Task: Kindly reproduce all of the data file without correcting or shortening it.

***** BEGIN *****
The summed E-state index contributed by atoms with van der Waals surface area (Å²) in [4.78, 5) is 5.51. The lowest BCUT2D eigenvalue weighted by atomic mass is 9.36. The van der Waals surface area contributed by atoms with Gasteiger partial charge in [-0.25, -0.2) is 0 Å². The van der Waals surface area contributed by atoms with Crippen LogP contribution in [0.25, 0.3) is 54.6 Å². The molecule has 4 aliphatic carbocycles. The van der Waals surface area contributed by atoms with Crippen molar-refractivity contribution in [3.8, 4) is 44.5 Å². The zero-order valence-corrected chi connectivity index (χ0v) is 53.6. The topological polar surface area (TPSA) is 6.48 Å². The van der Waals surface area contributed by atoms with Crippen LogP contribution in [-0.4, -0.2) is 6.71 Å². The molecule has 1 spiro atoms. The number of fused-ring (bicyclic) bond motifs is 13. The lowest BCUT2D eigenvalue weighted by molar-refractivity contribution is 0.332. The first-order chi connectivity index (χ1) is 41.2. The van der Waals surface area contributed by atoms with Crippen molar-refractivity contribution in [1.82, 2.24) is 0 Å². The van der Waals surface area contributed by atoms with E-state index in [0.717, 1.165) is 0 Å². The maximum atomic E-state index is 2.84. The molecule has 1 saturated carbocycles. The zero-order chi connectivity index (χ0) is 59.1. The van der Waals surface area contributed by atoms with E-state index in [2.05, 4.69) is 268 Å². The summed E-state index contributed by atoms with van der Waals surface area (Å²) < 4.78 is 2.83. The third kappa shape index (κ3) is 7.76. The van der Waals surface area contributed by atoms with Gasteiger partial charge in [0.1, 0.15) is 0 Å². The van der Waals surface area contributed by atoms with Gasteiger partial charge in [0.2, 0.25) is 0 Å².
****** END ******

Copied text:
The summed E-state index contributed by atoms with van der Waals surface area (Å²) in [4.78, 5) is 5.51. The lowest BCUT2D eigenvalue weighted by atomic mass is 9.36. The van der Waals surface area contributed by atoms with Gasteiger partial charge in [-0.25, -0.2) is 0 Å². The van der Waals surface area contributed by atoms with Crippen LogP contribution in [0.25, 0.3) is 54.6 Å². The molecule has 4 aliphatic carbocycles. The van der Waals surface area contributed by atoms with Crippen molar-refractivity contribution in [3.8, 4) is 44.5 Å². The zero-order valence-corrected chi connectivity index (χ0v) is 53.6. The topological polar surface area (TPSA) is 6.48 Å². The van der Waals surface area contributed by atoms with Crippen LogP contribution in [-0.4, -0.2) is 6.71 Å². The molecule has 1 spiro atoms. The number of fused-ring (bicyclic) bond motifs is 13. The lowest BCUT2D eigenvalue weighted by molar-refractivity contribution is 0.332. The first-order chi connectivity index (χ1) is 41.2. The van der Waals surface area contributed by atoms with Crippen molar-refractivity contribution in [1.82, 2.24) is 0 Å². The van der Waals surface area contributed by atoms with E-state index in [0.717, 1.165) is 0 Å². The maximum atomic E-state index is 2.84. The molecule has 1 saturated carbocycles. The zero-order chi connectivity index (χ0) is 59.1. The van der Waals surface area contributed by atoms with E-state index in [2.05, 4.69) is 268 Å². The summed E-state index contributed by atoms with van der Waals surface area (Å²) < 4.78 is 2.83. The third kappa shape index (κ3) is 7.76. The van der Waals surface area contributed by atoms with Gasteiger partial charge in [0.1, 0.15) is 0 Å². The van der Waals surface area contributed by atoms with Gasteiger partial charge in [0.2, 0.25) is 0 Å².